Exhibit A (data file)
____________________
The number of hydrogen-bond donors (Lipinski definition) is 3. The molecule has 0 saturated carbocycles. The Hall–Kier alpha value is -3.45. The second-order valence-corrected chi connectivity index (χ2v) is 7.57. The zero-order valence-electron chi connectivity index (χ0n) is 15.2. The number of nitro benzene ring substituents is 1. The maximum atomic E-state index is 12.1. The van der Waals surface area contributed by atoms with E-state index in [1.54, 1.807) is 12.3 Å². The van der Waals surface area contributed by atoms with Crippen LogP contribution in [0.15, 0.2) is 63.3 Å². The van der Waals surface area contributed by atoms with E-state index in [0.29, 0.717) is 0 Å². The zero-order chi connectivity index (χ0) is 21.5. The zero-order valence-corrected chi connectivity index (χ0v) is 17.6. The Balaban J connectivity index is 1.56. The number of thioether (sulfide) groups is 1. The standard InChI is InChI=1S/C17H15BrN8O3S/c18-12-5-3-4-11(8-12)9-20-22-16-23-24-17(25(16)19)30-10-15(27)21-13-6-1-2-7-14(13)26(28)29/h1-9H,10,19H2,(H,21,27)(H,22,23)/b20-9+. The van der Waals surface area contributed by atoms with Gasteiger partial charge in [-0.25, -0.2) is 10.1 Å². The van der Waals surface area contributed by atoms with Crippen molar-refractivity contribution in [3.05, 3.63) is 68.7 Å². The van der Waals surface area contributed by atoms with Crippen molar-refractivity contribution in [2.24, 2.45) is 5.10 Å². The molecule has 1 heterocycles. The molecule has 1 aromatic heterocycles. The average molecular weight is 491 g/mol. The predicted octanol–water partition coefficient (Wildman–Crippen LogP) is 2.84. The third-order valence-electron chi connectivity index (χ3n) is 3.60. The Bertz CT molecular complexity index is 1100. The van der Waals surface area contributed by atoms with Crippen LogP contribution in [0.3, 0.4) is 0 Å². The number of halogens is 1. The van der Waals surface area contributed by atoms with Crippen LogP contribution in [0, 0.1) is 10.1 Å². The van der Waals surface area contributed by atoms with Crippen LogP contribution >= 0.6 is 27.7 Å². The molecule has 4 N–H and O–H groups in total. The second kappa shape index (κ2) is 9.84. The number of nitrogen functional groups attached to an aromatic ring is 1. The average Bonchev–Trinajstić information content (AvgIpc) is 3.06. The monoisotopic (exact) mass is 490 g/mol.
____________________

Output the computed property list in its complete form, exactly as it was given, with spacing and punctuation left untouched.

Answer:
The number of hydrogen-bond donors (Lipinski definition) is 3. The molecule has 0 saturated carbocycles. The Hall–Kier alpha value is -3.45. The second-order valence-corrected chi connectivity index (χ2v) is 7.57. The zero-order valence-electron chi connectivity index (χ0n) is 15.2. The number of nitro benzene ring substituents is 1. The maximum atomic E-state index is 12.1. The van der Waals surface area contributed by atoms with E-state index in [1.54, 1.807) is 12.3 Å². The van der Waals surface area contributed by atoms with Crippen LogP contribution in [0.15, 0.2) is 63.3 Å². The van der Waals surface area contributed by atoms with E-state index in [0.29, 0.717) is 0 Å². The zero-order chi connectivity index (χ0) is 21.5. The zero-order valence-corrected chi connectivity index (χ0v) is 17.6. The Balaban J connectivity index is 1.56. The number of thioether (sulfide) groups is 1. The standard InChI is InChI=1S/C17H15BrN8O3S/c18-12-5-3-4-11(8-12)9-20-22-16-23-24-17(25(16)19)30-10-15(27)21-13-6-1-2-7-14(13)26(28)29/h1-9H,10,19H2,(H,21,27)(H,22,23)/b20-9+. The van der Waals surface area contributed by atoms with Gasteiger partial charge in [-0.25, -0.2) is 10.1 Å². The van der Waals surface area contributed by atoms with Crippen molar-refractivity contribution in [3.05, 3.63) is 68.7 Å². The van der Waals surface area contributed by atoms with Crippen molar-refractivity contribution in [2.24, 2.45) is 5.10 Å². The molecule has 1 heterocycles. The molecule has 1 aromatic heterocycles. The average molecular weight is 491 g/mol. The predicted octanol–water partition coefficient (Wildman–Crippen LogP) is 2.84. The third-order valence-electron chi connectivity index (χ3n) is 3.60. The Bertz CT molecular complexity index is 1100. The van der Waals surface area contributed by atoms with Crippen LogP contribution in [0.3, 0.4) is 0 Å². The number of halogens is 1. The van der Waals surface area contributed by atoms with Crippen LogP contribution in [0, 0.1) is 10.1 Å². The van der Waals surface area contributed by atoms with Crippen LogP contribution >= 0.6 is 27.7 Å². The molecule has 4 N–H and O–H groups in total. The second kappa shape index (κ2) is 9.84. The number of nitrogen functional groups attached to an aromatic ring is 1. The average Bonchev–Trinajstić information content (AvgIpc) is 3.06. The monoisotopic (exact) mass is 490 g/mol.